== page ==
Monday, March 28, 2016
Sunday, March 27, 2016
Sleeping soldiers by Christ tomb --Milesevo monastery
"(We) say that the meaning of Christ's resurrection is as follows: the disciples were troubled and agitated after the martyrdom of Christ. The Reality of Christ, which signifies His teachings, his bounties, his perfections, and his spiritual power, was hidden and concealed for two or three days after his martyrdom, and was not resplendent and manifest. No, rather it was lost; for the believers were few in number and were troubled and agitated. The Cause of Christ was like a lifeless body; and, when after three days the disciples became assured and steadfast, and began to serve the Cause of Christ of Christ, and resolved to spread the divine teachings, putting his counsels into practice, and arising to serve him,... his religion found life, his teachings and admonitions became evident and visible. In other words, the Cause of Christ was like a lifeless body, until the life and bounty of the Holy Spirit surrounded it." --Abdu'l-Baha
Saturday, March 26, 2016
Friday, March 25, 2016
This is from the latest email from Flags Unlimited:
"The correct procedure for displaying the flag at half-staff is to raise the flag to the top of the pole briskly, pause for a moment, and then slowly bring it down to where the top of the flag is at a position approximately halfway between the top and bottom of the pole."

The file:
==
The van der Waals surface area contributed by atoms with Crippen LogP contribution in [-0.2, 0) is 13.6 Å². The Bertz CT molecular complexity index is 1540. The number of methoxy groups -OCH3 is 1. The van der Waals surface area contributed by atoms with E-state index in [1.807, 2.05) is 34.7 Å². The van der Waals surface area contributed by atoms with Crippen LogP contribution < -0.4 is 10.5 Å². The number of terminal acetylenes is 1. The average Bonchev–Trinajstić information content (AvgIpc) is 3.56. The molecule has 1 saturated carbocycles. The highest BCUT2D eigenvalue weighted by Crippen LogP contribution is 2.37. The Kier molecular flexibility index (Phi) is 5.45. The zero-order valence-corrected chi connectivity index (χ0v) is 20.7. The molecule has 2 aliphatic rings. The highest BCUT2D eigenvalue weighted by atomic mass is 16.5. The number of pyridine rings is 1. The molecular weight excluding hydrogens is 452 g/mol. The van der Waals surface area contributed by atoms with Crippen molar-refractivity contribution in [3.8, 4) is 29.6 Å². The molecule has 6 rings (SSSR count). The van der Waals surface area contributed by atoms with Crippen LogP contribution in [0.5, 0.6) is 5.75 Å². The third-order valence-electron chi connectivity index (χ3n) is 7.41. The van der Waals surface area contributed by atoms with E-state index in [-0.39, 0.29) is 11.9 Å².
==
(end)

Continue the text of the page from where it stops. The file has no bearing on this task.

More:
Option 1 approximates the configuration. I think my Option 2 should become the standard.
Monday, March 21, 2016
"The color chartreuse, is the sign of new life, rebirth, hope and good things to come…" posted Laurel Bern. It also happens to be her favorite color---mine too.
She posted this painting of an orchard by Vincent.
Van Gogh was prolific in capturing Spring in the countryside.
Sunday, March 20, 2016
Friday, March 18, 2016
Monday, March 14, 2016
Sunday, March 13, 2016
I photographed this wigwam burner at a sawmill in Ashland, Oregon, in the late 1960's. It's gone now, as are most of these symbols of a time when sawdust and other wood waste had no use, and few people were affected by the smoke from their incineration.
I found this map of all the sawmills in Ashland. As I recall, the one I photographed was near downtown, which is probably the reason it caught my eye--I knew it was history. My guess is it was either the Workman or Lithia mill.
This may have been the one I photographed.
Thankfully, there a many pictures of wigwam (or behive) burners.
Here's a nice shiny new one.
I remember seeing them in operation on my travels. Never at night, though.
It was only a matter of time before the cities grew and the smoke became intolerable.
Now they're relics and oddities in the landscape.
There was a wigwam burner in my town--that's it behind the smoke in this photo from the 1940's.
The mill is long gone, and the site has become a park. Here are two pictures taken of informational signs at various places within the park.
A recent photograph of the mill site and the wigmam burner foundation.
Looking towards Ruston Way (during a Fourth of July fair), the channels through which the ashes were removed at high tide are visible.
The Tilted Cone, which houses the glass Hot Shop at the Museum of Glass in Tacoma, was inspired by the iconic shape of the wigwam burner.
Someone saw in wigwam burners what I saw.
I didn't know how to draw when wigwam burners populated the landscape, but I've since sketched the tilted cone.